Online Privacy Policy of the Thirty Dow Jones Corporations: Compliance with FTC Fair Information Practice Principles and Readability Assessment

By Li, Yuanxiang; Stewart, Walter et al. | Communications of the IIMA, August 2012 | Go to article overview

Online Privacy Policy of the Thirty Dow Jones Corporations: Compliance with FTC Fair Information Practice Principles and Readability Assessment


Li, Yuanxiang, Stewart, Walter, Zhu, Jake, Ni, Anna, Rohm, C. E. Tapie, Jr., Communications of the IIMA


INTRODUCTION

Privacy policy in corporation's business refers to a statement or a legal document that discloses some or all of the ways a party gathers, uses, discloses, and manages a customer or client's personal data such as name, age, address, gender, email, etc. ("Privacy Policy," 2012). While online privacy policy (or online privacy) emphasizes on the right or mandates of personal privacy concerning the storing, repurposing, providing to third-parties, and displaying of information pertaining to oneself via the Internet ("Internet Privacy," 2012). In the age of the internet, sharing information, communication, and working through the internet, especially the flow of information between companies and customers has caused a growing concerns regarding online privacy policy. For example, Google, as one of the most popular search engine in the world, has a well-known reputation and vast of cooperation with third parties. However, an announcement from Maryland Attorney General Douglas Gansler and attorneys general from thirty-five other states indicated that Google had tracked people using computers and mobile devices based on its new privacy components (published on March first, 2012) such as searching history without opt-out choice for customers (Acohido, 2012).

From customer's view a disclosed online privacy would satisfy customer's concerns letting her/him know what information the company collected, what information the company may share with third parties, and how the company may secure her/his information. As mentioned above, the new online privacy of Google revealed the information that Google has been tracking customer's information. Few customers would like to be monitored all the time by Google; however, customers would be like walking on the thin ice without notice if there was no online privacy. In 1998, the United States Federal Trade Commission (FTC) reported a study of online privacy concerns to Congress. In this report, FTC described a widely-accepted Fair Information Practice Principles (FIPs) of Notice, Choice, Access, and Security1 (Landesberg et al., 1998). And FTC also defined the Enforcement principle to provide sanctions for noncompliance as a critical component of any governmental or self-regulatory program to protect online privacy.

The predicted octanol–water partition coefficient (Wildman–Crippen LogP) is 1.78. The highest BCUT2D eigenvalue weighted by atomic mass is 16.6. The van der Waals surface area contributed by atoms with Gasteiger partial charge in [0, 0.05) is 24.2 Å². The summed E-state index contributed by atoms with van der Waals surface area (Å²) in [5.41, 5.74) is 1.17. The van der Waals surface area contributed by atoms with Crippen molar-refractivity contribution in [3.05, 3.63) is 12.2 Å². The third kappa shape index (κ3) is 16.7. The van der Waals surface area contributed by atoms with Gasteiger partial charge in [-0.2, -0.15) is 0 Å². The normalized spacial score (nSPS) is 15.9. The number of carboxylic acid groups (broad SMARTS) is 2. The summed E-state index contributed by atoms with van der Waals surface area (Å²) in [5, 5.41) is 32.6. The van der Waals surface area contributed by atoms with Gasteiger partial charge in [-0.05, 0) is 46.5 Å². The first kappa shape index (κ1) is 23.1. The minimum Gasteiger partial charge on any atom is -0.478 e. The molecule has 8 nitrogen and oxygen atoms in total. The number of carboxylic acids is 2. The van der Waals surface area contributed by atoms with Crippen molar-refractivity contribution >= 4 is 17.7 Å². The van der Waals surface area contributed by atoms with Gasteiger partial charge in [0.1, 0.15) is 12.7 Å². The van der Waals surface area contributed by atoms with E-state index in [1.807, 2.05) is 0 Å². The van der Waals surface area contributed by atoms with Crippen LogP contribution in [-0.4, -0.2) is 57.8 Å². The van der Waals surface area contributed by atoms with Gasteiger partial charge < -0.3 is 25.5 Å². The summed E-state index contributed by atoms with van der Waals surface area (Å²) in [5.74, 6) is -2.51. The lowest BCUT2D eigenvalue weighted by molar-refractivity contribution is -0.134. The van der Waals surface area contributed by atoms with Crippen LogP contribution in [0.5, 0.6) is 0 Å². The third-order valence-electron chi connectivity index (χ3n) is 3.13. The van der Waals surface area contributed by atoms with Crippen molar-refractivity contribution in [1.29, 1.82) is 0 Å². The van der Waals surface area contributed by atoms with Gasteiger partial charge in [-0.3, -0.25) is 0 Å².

STATEMENT OF THE PROBLEM

In July 1997, FTC conducted a survey about consumer privacy on the World Wide Web. The survey includes six sample groups: 1) comprehensive, 2) health, 3) retail, 4) financial, 5) children, and 6) most popular. Only fourteen percent of all sites in the Comprehensive Sample (sample size = 674) posted any disclosure about privacy. Only seventy-one percent of all sites in Most Popular Sample (sample size = 111) have some type of information disclosure about privacy (Landesberg et al., 1998). Furthermore, a study by George Milne, Mary Culnan, and Henry Greene showed that online privacy has grown in length as well as declined in readability (Milne et al., 2006). Even though a company discloses its online privacy and complies with FIPs, the unreadable privacy is still impractical for customers. Few people would like to spend half an hour or even a couple of hours to read the online privacy notice, especially when she/he is shopping online. Therefore, FIPs compliance and improving readability seems to be more and more intensive in terms of current online privacy policy.

Significance of the Project

On March 30th 2012, Nicole Perlroth from the New York Times reported that approximately one million to three million Visa and MasterCard accounts were exposed at Global Payments. Credit card numbers as well as cardholders' personal information had been hacked when payments were processed. Nicole also mentioned this was the second breach already at Global Payments in the last twelve months. Additionally, Heartland Payment Systems disclosed a breach which caused 130 million credit card to be hacked during two years from 2007 to 2009 (Greenberg & Schwartz, 2012). …

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